I'm Supposed to Protect You from All This: A Memoir (Paperback)

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I'm Supposed to Protect You from All This: A Memoir By Nadja Spiegelman Cover Image

I'm Supposed to Protect You from All This: A Memoir (Paperback)



A Vogue Best Book of the Year

"What Ferrante did for female friends—exploring the tumult and complexity their relationships could hold—Spiegelman sets out to do for mothers and daughters. She’s essentially written My Brilliant Mom." —Slate 

A memoir of mothers and daughters—and mothers as daughters—traced through four generations, from Paris to New York and back again.  

For a long time, Nadja Spiegelman believed her mother was a fairy. More than her famous father, Maus creator Art Spiegelman, and even more than most mothers, hers—French-born New Yorker art director Françoise Mouly—exerted a force over reality that was both dazzling and daunting. As Nadja’s body changed and “began to whisper to the adults around me in a language I did not understand,” their relationship grew tense. Unwittingly, they were replaying a drama from her mother’s past, a drama Nadja sensed but had never been told. Then, after college, her mother suddenly opened up to her. Françoise recounted her turbulent adolescence caught between a volatile mother and a playboy father, one of the first plastic surgeons in France. The weight of the difficult stories she told her daughter shifted the balance between them. 
                It had taken an ocean to allow Françoise the distance to become her own person. At about the same age, Nadja made the journey in reverse, moving to Paris determined to get to know the woman her mother had fled.  Her grandmother’s memories contradicted her mother’s at nearly every turn, but beneath them lay a difficult history of her own. Nadja emerged with a deeper understanding of how each generation reshapes the past in order to forge ahead, their narratives both weapon and defense, eternally in conflict. Every reader will recognize herself and her family in I'm Supposed to Protect You From All This, a gorgeous and heartbreaking memoir that helps us to see why sometimes those who love us best hurt us most.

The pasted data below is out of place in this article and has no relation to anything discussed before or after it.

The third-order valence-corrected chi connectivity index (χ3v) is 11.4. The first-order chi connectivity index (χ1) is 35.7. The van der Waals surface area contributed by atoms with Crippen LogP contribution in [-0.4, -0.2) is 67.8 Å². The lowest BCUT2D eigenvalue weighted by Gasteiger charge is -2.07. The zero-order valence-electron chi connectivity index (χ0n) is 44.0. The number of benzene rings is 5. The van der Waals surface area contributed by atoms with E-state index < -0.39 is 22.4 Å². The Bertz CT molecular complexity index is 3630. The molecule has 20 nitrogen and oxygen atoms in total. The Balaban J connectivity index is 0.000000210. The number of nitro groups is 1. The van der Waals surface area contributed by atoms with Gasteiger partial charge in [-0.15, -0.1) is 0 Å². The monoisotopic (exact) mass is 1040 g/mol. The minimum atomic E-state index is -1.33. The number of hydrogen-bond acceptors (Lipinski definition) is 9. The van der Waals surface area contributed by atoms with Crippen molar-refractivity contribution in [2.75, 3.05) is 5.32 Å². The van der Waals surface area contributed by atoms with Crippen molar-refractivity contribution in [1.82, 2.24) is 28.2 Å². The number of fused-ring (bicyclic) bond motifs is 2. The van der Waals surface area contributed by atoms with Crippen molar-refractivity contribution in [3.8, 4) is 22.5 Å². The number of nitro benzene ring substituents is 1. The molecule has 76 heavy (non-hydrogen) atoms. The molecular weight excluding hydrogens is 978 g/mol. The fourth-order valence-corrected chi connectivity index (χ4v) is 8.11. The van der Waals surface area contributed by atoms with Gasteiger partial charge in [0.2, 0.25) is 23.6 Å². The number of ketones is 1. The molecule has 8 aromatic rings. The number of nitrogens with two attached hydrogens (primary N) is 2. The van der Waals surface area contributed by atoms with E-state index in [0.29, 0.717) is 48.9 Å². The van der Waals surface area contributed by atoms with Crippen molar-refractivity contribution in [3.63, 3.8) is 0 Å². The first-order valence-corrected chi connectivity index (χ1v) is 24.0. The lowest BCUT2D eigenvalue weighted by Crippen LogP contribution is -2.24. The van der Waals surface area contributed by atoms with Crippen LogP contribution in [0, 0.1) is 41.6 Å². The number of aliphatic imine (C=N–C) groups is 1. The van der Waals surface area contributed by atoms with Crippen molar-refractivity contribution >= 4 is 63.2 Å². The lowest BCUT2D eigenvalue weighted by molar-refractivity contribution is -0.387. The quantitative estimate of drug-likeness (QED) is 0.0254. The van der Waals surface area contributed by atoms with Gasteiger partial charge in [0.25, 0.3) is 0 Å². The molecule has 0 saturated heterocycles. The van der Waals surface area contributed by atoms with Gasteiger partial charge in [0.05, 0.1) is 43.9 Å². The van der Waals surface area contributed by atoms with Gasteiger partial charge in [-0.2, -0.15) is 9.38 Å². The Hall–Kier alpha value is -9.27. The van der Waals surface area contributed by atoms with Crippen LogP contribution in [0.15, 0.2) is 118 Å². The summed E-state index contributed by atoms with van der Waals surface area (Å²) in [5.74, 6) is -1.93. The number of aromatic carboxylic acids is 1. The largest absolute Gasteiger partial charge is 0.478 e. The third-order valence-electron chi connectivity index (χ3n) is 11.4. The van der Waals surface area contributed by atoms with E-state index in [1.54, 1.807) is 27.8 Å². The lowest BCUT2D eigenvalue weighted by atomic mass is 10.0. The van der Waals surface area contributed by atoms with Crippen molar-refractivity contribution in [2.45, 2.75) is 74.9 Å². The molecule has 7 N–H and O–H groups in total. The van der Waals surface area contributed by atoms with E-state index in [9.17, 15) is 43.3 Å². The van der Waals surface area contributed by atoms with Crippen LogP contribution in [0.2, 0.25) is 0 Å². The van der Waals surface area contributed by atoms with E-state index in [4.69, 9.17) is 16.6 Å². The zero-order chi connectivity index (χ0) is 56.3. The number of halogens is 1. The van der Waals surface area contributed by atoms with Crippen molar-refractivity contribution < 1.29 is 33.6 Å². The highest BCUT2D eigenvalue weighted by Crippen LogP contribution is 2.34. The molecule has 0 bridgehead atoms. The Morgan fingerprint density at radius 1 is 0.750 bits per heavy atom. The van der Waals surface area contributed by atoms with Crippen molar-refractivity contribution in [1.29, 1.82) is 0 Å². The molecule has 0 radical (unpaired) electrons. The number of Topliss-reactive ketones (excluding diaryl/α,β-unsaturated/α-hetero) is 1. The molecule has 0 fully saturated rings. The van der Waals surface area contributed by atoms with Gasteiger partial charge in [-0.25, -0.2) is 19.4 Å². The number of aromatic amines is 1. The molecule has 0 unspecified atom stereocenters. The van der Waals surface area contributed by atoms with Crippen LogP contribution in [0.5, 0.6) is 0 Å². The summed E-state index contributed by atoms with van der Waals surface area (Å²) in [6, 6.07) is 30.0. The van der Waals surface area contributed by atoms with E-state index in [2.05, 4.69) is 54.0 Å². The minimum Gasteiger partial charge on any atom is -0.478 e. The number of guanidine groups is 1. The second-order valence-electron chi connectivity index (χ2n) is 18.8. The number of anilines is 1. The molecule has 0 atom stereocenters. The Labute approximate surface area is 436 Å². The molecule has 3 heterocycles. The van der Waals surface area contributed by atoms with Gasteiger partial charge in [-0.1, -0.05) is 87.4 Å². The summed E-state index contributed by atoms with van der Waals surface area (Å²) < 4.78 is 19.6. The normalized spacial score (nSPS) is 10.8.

Nadja Spiegelman is the author of the memoir I'm Supposed to Protect You From All This. The daughter of Maus author Art Spiegelman and New Yorker art director Francoise Mouly, she grew up in New York City, and now divides her time between Paris and Brooklyn.
Product Details ISBN: 9780399573071
ISBN-10: 0399573070
Publisher: Riverhead Books
Publication Date: August 1st, 2017
Pages: 384
Language: English
“A richly detailed memoir about the contradictory life narratives that connect and divide four generations of women.” –New York Times Book Review

"A classic tale of coming to terms with your parents flaws and making your own space to re-imagine your relationship…The writing is compelling and the complicated relationship between mother and daughter is definitely worth potential late library fines.” –BookRiot

“Piercingly honest and uncommonly generous, allowing space for the vagaries of memory and different generational spins.” –Vogue 

"Poetic and powerful." —Elle

“Arresting…[Spiegelman] investigates the complicated, contested mythologies of her maternal family…[she] is insightful about the malleability and power of memory…eloquent…[and] sharp.” NPR

"What Ferrante did for female friends—exploring the tumult and complexity their relationships could hold—Spiegelman sets out to do for mothers and daughters. She’s essentially written My Brilliant Mom." —Slate

"The complexity of mother-daughter relationships provides an apt canvas for Spiegelman’s candid, beautiful prose and heartbreaking insight." —Real Simple, Best Books of August

“If the sins of the fathers are visited upon the sons, so are the sins of the mothers, grandmothers and great-grandmothers visited upon the daughters. In this first book by Art Spiegelman’s daughter, those sins are cause for a fierce exhumation of the author’s maternal lineage…The greatest success of this poetic, searing memoir lies in its universality. What mother has not hated her child in at least one terrible moment; what daughter has not, for at least one terrible moment, wished her mother dead? … beautiful [and]…compelling.” —San Francisco Chronicle

“A beautiful, insightful read.” —Travel and Leisure

“In her sensitive, probing memoir [Spiegelman]… excavates the lives that lead to hers, to understand what came before, to understand herself… Spiegelman approaches her subjects with sensitivity, wisdom, generosity, and honesty, with an acute sense of the responsibilities and risks involved with sharing other people’s stories… more than anything, [she] shows us, in intimate detail, what a strange thing it is, to have a mother, how painful, how powerful.” Boston Globe

"Tender and delicate." —Entertainment Weekly

"Vivid reflections of a common humanity and a tractable memory.” –Dallas News